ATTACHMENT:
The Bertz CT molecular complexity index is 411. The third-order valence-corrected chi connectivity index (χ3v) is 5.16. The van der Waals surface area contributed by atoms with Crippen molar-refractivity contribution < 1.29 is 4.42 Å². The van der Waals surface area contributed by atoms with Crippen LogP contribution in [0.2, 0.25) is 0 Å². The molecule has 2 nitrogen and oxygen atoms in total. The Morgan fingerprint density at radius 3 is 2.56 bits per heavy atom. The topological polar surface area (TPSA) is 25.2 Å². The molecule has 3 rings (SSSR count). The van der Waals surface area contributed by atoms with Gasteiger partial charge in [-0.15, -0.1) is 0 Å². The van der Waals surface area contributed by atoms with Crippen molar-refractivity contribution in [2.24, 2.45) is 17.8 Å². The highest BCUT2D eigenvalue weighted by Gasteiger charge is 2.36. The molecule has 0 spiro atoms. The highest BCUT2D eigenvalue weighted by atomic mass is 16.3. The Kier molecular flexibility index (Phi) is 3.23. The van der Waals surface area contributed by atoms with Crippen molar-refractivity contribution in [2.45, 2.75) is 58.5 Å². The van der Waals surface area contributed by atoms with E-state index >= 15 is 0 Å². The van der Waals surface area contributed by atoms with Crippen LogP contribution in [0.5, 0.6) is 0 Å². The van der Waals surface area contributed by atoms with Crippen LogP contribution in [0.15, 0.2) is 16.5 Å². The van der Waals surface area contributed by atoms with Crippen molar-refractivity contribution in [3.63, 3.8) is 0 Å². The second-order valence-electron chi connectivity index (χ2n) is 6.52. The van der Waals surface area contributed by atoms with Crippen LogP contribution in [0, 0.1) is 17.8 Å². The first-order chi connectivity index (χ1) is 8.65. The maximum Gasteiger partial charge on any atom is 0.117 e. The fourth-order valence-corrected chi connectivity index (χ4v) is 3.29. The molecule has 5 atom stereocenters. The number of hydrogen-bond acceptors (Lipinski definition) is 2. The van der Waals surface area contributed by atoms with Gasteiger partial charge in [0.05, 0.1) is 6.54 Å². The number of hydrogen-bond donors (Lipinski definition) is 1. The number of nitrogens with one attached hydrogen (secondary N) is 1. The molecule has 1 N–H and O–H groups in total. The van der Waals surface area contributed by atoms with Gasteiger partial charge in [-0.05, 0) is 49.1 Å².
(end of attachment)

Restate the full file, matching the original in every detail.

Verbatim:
The Bertz CT molecular complexity index is 411. The third-order valence-corrected chi connectivity index (χ3v) is 5.16. The van der Waals surface area contributed by atoms with Crippen molar-refractivity contribution < 1.29 is 4.42 Å². The van der Waals surface area contributed by atoms with Crippen LogP contribution in [0.2, 0.25) is 0 Å². The molecule has 2 nitrogen and oxygen atoms in total. The Morgan fingerprint density at radius 3 is 2.56 bits per heavy atom. The topological polar surface area (TPSA) is 25.2 Å². The molecule has 3 rings (SSSR count). The van der Waals surface area contributed by atoms with Gasteiger partial charge in [-0.15, -0.1) is 0 Å². The van der Waals surface area contributed by atoms with Crippen molar-refractivity contribution in [2.24, 2.45) is 17.8 Å². The highest BCUT2D eigenvalue weighted by Gasteiger charge is 2.36. The molecule has 0 spiro atoms. The highest BCUT2D eigenvalue weighted by atomic mass is 16.3. The Kier molecular flexibility index (Phi) is 3.23. The van der Waals surface area contributed by atoms with Crippen molar-refractivity contribution in [2.45, 2.75) is 58.5 Å². The van der Waals surface area contributed by atoms with E-state index >= 15 is 0 Å². The van der Waals surface area contributed by atoms with Crippen LogP contribution in [0.5, 0.6) is 0 Å². The van der Waals surface area contributed by atoms with Crippen LogP contribution in [0.15, 0.2) is 16.5 Å². The van der Waals surface area contributed by atoms with Crippen molar-refractivity contribution in [3.63, 3.8) is 0 Å². The second-order valence-electron chi connectivity index (χ2n) is 6.52. The van der Waals surface area contributed by atoms with Crippen LogP contribution in [0, 0.1) is 17.8 Å². The first-order chi connectivity index (χ1) is 8.65. The maximum Gasteiger partial charge on any atom is 0.117 e. The fourth-order valence-corrected chi connectivity index (χ4v) is 3.29. The molecule has 5 atom stereocenters. The number of hydrogen-bond acceptors (Lipinski definition) is 2. The van der Waals surface area contributed by atoms with Gasteiger partial charge in [0.05, 0.1) is 6.54 Å². The number of hydrogen-bond donors (Lipinski definition) is 1. The number of nitrogens with one attached hydrogen (secondary N) is 1. The molecule has 1 N–H and O–H groups in total. The van der Waals surface area contributed by atoms with Gasteiger partial charge in [-0.05, 0) is 49.1 Å².